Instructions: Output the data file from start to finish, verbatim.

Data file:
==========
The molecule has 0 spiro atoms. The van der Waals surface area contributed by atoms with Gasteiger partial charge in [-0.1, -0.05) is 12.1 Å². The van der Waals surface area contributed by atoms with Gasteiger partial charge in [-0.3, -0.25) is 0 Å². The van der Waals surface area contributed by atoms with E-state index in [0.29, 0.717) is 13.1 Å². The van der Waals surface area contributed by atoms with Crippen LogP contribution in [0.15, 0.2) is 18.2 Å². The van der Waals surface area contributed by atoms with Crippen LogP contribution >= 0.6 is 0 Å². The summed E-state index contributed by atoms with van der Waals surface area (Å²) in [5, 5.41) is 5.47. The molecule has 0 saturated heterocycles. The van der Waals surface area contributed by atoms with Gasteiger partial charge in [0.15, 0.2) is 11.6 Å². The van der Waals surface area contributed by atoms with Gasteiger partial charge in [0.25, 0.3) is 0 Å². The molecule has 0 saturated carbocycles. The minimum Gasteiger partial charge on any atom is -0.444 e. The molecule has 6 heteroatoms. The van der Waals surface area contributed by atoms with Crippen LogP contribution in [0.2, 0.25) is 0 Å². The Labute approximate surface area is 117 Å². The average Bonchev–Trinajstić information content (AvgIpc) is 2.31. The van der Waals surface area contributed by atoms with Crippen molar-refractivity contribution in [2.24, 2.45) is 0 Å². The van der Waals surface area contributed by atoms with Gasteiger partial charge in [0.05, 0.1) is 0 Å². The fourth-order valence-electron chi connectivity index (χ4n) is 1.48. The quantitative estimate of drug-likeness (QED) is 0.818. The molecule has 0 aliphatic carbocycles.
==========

The molecule has 0 spiro atoms. The van der Waals surface area contributed by atoms with Gasteiger partial charge in [-0.1, -0.05) is 12.1 Å². The van der Waals surface area contributed by atoms with Gasteiger partial charge in [-0.3, -0.25) is 0 Å². The van der Waals surface area contributed by atoms with E-state index in [0.29, 0.717) is 13.1 Å². The van der Waals surface area contributed by atoms with Crippen LogP contribution in [0.15, 0.2) is 18.2 Å². The van der Waals surface area contributed by atoms with Crippen LogP contribution >= 0.6 is 0 Å². The summed E-state index contributed by atoms with van der Waals surface area (Å²) in [5, 5.41) is 5.47. The molecule has 0 saturated heterocycles. The van der Waals surface area contributed by atoms with Gasteiger partial charge in [0.15, 0.2) is 11.6 Å². The van der Waals surface area contributed by atoms with Gasteiger partial charge in [0.25, 0.3) is 0 Å². The molecule has 0 saturated carbocycles. The minimum Gasteiger partial charge on any atom is -0.444 e. The molecule has 6 heteroatoms. The van der Waals surface area contributed by atoms with Crippen LogP contribution in [0.2, 0.25) is 0 Å². The Labute approximate surface area is 117 Å². The average Bonchev–Trinajstić information content (AvgIpc) is 2.31. The van der Waals surface area contributed by atoms with Crippen molar-refractivity contribution in [2.24, 2.45) is 0 Å². The van der Waals surface area contributed by atoms with Gasteiger partial charge in [0.05, 0.1) is 0 Å². The fourth-order valence-electron chi connectivity index (χ4n) is 1.48. The quantitative estimate of drug-likeness (QED) is 0.818. The molecule has 0 aliphatic carbocycles.